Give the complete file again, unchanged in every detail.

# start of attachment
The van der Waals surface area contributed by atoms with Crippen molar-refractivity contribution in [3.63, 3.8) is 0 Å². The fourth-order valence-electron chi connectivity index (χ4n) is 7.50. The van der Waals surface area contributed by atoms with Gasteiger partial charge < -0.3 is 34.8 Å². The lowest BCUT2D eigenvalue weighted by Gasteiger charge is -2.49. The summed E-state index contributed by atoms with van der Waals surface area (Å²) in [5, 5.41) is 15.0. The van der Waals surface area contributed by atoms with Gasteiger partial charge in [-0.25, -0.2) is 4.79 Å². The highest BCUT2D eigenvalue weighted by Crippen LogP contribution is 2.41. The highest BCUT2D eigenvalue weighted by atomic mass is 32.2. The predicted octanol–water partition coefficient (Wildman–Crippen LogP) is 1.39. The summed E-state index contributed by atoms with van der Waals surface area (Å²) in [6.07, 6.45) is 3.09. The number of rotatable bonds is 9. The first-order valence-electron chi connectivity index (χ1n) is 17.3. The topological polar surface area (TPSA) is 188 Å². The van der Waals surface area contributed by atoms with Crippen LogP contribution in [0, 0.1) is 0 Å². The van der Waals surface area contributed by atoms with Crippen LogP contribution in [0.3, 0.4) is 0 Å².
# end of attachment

The van der Waals surface area contributed by atoms with Crippen molar-refractivity contribution in [3.63, 3.8) is 0 Å². The fourth-order valence-electron chi connectivity index (χ4n) is 7.50. The van der Waals surface area contributed by atoms with Gasteiger partial charge < -0.3 is 34.8 Å². The lowest BCUT2D eigenvalue weighted by Gasteiger charge is -2.49. The summed E-state index contributed by atoms with van der Waals surface area (Å²) in [5, 5.41) is 15.0. The van der Waals surface area contributed by atoms with Gasteiger partial charge in [-0.25, -0.2) is 4.79 Å². The highest BCUT2D eigenvalue weighted by Crippen LogP contribution is 2.41. The highest BCUT2D eigenvalue weighted by atomic mass is 32.2. The predicted octanol–water partition coefficient (Wildman–Crippen LogP) is 1.39. The summed E-state index contributed by atoms with van der Waals surface area (Å²) in [6.07, 6.45) is 3.09. The number of rotatable bonds is 9. The first-order valence-electron chi connectivity index (χ1n) is 17.3. The topological polar surface area (TPSA) is 188 Å². The van der Waals surface area contributed by atoms with Crippen LogP contribution in [0, 0.1) is 0 Å². The van der Waals surface area contributed by atoms with Crippen LogP contribution in [0.3, 0.4) is 0 Å².